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For thousands of years, humans have divided all known life on earth into two “kingdoms”: plants and animals. As science developed, a “tree of life” was created, which placed all living things on a network of branches stemming from these two groups. Recent advances in our understanding of genetics and cell structure have yielded a revised version of the “tree of life.” Enjoy this brief overview of this newly sprouted tree while it lasts—who knows when it will morph again?


Branches on the Tree: If you had to divide all life on Earth into a few catagories, where would you start? In order to achieve this goal, scientists had to investigate the basic element of all life on earth: the cell. By exploring similarities and differences in cell structure and genetic information, scientists have honed in on the three bottom boughs on the tree of life from which all branches, staggering in their diversity, sprout.

While life on earth is incredibly varied, all living organisms rely on RNA (similar to DNA) to pass genetic information to the next generation. In 1977, Carl Woese analyzed the RNA of many life forms, and drew up a new tree of life based on his revolutionary discoveries! His tree has three main branches—Bacteria, Eucarya, and Archaea—by which which all life on earth can be classified. There are many kinds of phylogenetic trees of life, and this article will present the very basics!

    • genetic material (DNA) is not contained in a nucleus
    • bacterial cells are about 10 times smaller than Eukaryotic cells
    • bacterial DNA form loops, while Eukaryote DNA form linear chromosomes
    • single-celled organisms, which can congregate in clusters.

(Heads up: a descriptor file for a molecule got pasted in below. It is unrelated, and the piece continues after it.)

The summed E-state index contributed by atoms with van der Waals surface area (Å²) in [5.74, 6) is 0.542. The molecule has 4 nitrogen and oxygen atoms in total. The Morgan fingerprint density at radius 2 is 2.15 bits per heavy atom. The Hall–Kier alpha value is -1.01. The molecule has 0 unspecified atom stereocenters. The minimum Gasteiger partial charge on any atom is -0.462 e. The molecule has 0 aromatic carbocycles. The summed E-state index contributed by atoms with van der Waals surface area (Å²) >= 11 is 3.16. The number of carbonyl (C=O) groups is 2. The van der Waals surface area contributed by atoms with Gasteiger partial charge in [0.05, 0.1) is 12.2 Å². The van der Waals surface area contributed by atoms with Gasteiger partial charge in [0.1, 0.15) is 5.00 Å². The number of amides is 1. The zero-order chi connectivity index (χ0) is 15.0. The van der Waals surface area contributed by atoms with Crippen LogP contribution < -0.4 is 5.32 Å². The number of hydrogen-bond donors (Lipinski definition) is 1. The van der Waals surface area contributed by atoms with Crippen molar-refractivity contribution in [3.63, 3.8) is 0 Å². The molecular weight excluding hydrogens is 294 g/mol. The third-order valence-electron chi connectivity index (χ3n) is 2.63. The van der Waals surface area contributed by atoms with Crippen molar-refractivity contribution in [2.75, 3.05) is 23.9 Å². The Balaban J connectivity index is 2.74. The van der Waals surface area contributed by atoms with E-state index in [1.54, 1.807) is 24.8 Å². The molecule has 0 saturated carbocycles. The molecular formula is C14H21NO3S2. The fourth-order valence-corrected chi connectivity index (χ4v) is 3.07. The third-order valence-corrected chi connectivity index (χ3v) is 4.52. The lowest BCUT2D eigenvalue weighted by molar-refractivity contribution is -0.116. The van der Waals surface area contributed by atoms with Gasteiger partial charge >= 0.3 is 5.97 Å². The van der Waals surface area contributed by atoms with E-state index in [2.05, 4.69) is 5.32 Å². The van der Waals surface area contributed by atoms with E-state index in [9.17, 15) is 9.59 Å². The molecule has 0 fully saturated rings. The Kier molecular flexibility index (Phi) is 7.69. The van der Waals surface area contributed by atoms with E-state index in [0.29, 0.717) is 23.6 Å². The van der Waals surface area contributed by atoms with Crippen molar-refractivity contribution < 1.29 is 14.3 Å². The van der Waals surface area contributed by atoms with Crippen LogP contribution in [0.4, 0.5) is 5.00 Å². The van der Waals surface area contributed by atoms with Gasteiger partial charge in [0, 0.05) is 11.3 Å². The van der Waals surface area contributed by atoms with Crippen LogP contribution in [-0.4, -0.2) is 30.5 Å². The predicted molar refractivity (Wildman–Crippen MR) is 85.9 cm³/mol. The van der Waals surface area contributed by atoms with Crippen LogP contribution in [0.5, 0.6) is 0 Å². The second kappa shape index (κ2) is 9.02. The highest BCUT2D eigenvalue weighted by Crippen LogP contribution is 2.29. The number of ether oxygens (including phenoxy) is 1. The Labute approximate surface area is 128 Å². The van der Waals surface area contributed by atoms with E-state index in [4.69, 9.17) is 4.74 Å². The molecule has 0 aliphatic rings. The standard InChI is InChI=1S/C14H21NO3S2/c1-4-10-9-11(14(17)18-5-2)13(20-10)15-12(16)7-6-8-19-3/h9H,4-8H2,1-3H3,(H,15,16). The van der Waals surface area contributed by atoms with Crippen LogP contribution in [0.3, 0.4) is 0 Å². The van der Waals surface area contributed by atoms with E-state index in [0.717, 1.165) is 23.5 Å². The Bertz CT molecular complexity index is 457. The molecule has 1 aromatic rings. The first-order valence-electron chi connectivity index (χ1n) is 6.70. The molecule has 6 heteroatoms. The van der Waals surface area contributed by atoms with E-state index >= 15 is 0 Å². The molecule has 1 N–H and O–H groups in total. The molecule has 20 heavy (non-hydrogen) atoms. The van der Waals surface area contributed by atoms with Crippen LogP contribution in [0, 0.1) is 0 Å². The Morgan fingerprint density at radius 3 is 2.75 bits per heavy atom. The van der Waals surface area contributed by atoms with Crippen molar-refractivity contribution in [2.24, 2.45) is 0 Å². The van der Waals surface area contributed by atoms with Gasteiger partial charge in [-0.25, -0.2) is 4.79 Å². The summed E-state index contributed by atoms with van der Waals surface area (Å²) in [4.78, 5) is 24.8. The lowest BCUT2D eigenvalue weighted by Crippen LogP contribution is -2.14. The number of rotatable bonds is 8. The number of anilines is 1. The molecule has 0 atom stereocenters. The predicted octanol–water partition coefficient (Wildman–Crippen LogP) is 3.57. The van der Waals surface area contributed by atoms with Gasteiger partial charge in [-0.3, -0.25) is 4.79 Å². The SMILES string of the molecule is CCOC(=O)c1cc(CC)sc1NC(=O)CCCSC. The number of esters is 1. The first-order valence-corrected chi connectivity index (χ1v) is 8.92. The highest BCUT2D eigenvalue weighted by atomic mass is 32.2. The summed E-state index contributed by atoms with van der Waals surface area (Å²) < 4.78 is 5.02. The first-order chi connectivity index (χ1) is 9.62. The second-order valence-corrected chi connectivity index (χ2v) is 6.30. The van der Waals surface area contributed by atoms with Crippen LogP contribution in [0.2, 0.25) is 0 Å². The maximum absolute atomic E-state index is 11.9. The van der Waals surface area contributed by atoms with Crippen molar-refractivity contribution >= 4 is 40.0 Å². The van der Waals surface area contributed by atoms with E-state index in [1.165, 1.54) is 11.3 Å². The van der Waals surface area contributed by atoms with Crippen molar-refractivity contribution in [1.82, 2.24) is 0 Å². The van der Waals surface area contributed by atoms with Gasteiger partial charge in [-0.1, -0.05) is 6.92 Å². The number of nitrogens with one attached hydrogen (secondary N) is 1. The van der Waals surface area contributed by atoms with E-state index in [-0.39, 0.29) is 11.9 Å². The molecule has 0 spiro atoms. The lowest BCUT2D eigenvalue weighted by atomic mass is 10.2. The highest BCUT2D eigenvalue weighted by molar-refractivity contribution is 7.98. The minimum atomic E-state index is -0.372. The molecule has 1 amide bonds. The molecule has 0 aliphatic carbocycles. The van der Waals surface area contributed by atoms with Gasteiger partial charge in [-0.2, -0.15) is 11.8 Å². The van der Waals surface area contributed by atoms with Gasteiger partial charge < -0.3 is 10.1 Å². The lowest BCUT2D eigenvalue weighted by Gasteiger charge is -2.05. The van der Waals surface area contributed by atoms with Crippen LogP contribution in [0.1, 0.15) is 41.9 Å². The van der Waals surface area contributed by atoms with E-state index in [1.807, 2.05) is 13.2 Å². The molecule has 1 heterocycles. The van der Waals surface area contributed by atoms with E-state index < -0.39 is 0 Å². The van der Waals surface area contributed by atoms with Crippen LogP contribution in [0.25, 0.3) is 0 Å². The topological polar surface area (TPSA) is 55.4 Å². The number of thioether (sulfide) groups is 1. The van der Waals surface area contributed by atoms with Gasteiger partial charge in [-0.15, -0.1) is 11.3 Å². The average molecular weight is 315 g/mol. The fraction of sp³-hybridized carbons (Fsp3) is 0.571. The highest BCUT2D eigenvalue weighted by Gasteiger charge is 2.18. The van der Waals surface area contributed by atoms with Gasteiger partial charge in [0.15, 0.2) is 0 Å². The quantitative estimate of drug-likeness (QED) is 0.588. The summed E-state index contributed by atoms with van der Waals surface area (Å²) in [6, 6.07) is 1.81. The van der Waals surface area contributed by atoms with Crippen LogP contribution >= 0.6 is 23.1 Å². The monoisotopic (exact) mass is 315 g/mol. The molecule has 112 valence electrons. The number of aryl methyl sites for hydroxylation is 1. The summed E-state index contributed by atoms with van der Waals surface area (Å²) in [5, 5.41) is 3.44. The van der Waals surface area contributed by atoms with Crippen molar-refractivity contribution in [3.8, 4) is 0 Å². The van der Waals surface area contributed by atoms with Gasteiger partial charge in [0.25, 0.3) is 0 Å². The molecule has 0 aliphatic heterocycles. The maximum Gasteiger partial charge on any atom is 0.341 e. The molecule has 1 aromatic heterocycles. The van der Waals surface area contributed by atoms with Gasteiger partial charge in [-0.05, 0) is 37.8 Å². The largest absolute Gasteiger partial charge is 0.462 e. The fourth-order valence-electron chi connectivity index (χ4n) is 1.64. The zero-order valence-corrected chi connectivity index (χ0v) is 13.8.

• common in every habitat on Earth
    • evolved roughly 3.5 billion years ago

    • name comes from the Greek word for "Ancient"
    • can often tolerate extreme temperatures and acidity
    • look like Bacteria, but genetically very different
    • genetic material (DNA) is not contained in a nucleus
    • cell walls and membranes contain different amino acids, sugars, etc
      • therefore, drugs that kill Bacteria may have no effect on archaea
    • share a common ancestor with Bacteria that lived 4 billion years ago
    • among the oldest forms of life on Earth

  • name comes from the Greek for "true nut"
  • genetic info contained in nucleus
  • cell membrain contains a cytoskeleton--a network of proteins that give the cell its shape.
  • contain complex organelles (similar to organs, but on a cell's scale)
  • Eucaryota show great diversity of form, but on a cellular level, they all share similar organization, biochemistry, and molecular biology.
  • can have one or many cells.
  • more closely related to Archaea than to Bacteria